Day 5: Oh, well, at least it's the New Yorker…

Let’s start with the bright side, shall we?

P1020080

It’s the New Yorker.  

And it’s the only thing on the floor.

It is even possible that the object of my son’s attention was the article and not the cartoon.  What?!!? I didn’t say it was “likely.”

And even if it was the cartoon, it’s still a step up from reading the same Calvin & Hobbes for the three hundred and twenty-sixth time.  Am I right?

Now for the, uh, less bright, side.

It is, yes, on the floor.

I picked it up and threw it away.

I do hope he wasn’t in the middle of that article.

About Day 4:

cce wrote:

Whenever
I ask, "Why, why can't they chew with their mouths closed, clean up
after themselves, be considerate," their father likes to chime
in…"Because they're kids."

And always, I turn to him and say, "Then what's your excuse?"

I just love this story.  First, because it is makes me laugh every time I read it and second, because it's actually very important. To wit: how do you figure out what your child is ready to take on in the way of responsibilities?  And if we always give them the benefit of the "Aw, they're just kids" argument, when exactly are they going to show up and act like the adults we want them to eventually be?

We all want to be Goldilocks and get it just right, but if I had it all to do over again, I think I would err on the side of expecting too much of my children rather than expecting too little.  Maybe I say this because the grass is always greener on the other side and in my case the other side would have been expecting my children to chew with their mouths closed, clean up after themselves and be considerate well before, well, now.

I think, particularly with my Oldest, my anxiety about mothering the first time around – coupled with a personal history of having felt shoved out of the nest at a very early age – led me to be too tentative in this regard . I was always waiting for him to make the move, take the chance, say “Yes!”  (We were also kinda traumatized by an ill-fated foray into AYSO soccer in Kindergarten.  We forced him to finish the season even though he LOATHED it. Big. Mistake.  Deserves its own post, that one.)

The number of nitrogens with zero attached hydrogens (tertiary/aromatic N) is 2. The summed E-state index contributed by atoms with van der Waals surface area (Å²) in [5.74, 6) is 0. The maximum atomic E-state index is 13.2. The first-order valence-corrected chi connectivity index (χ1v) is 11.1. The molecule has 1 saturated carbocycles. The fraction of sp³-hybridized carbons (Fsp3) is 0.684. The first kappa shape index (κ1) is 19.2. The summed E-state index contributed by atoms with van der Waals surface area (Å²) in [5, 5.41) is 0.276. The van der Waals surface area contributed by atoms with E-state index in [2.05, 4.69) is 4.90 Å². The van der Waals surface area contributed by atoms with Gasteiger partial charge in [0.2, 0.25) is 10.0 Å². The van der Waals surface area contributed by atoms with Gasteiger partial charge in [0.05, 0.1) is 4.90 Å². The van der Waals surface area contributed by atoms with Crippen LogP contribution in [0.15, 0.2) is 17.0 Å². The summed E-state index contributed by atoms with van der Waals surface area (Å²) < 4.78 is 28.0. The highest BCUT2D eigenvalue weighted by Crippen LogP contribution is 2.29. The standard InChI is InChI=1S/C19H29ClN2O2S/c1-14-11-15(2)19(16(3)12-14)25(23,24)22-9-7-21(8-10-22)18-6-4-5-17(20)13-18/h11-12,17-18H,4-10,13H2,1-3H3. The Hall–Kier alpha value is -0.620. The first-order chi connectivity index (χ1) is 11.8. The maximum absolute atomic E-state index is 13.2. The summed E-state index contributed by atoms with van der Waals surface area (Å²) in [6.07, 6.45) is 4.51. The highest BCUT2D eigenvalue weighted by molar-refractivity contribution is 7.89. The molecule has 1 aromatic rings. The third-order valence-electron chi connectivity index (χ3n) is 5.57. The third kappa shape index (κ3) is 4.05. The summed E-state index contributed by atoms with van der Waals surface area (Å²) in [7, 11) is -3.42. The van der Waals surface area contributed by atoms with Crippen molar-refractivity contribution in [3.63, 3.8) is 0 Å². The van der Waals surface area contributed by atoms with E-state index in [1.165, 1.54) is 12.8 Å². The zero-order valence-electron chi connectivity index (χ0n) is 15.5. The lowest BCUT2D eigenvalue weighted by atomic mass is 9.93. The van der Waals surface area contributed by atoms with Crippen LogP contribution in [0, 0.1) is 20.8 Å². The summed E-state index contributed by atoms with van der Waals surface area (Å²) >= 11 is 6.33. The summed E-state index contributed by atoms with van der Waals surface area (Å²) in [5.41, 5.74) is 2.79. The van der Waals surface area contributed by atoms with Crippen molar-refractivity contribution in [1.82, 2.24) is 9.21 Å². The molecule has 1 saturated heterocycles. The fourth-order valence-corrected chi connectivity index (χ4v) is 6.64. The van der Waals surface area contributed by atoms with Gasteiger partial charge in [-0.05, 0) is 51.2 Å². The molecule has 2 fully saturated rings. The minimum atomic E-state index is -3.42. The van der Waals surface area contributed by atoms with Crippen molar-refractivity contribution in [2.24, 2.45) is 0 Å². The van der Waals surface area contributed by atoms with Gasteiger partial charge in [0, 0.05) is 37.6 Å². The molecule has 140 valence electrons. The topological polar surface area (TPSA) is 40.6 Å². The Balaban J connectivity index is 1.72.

Anyway, I rationalized my own reluctance to push him with a pretty solid argument.  I told myself that I wanted his developmental steps to come from him, to be internally motivated and not an effort to please me or anyone else.  I still believe this and if I had to pick a baseline to work from, I’d take this over its opposite.  I have seen waaaay too many parents who push their children hard, not in the service of the child, but because the parent is narcissistically gratified by having a child who behaves a certain way at the table, gets a certain grade in a class, scores a certain number of goals in soccer.  Bleh.  

But the problem with my approach, and what I didn’t see until I had spent an embarrassingly long time being  a parent,  is that a huge part of the job is simply believing in your child – in his capabilities, her possibilities, his fundamental all-rightness, her capacity for growth – both in the present moment and in the far-off imagined day of adulthood.  I now think that if at every step of the way we believe in our children’s inherent capabilities, they will show us what they are capable of.  

Obviously, if you ask too much of a child, you are setting her up for failure.   But asking too little is just the flip side of that same mistake. The real parenting challenge is believing in their capabilities just a shade more than they do.  When you do that, sometimes they surprise you, and even better, sometimes they surprise themselves.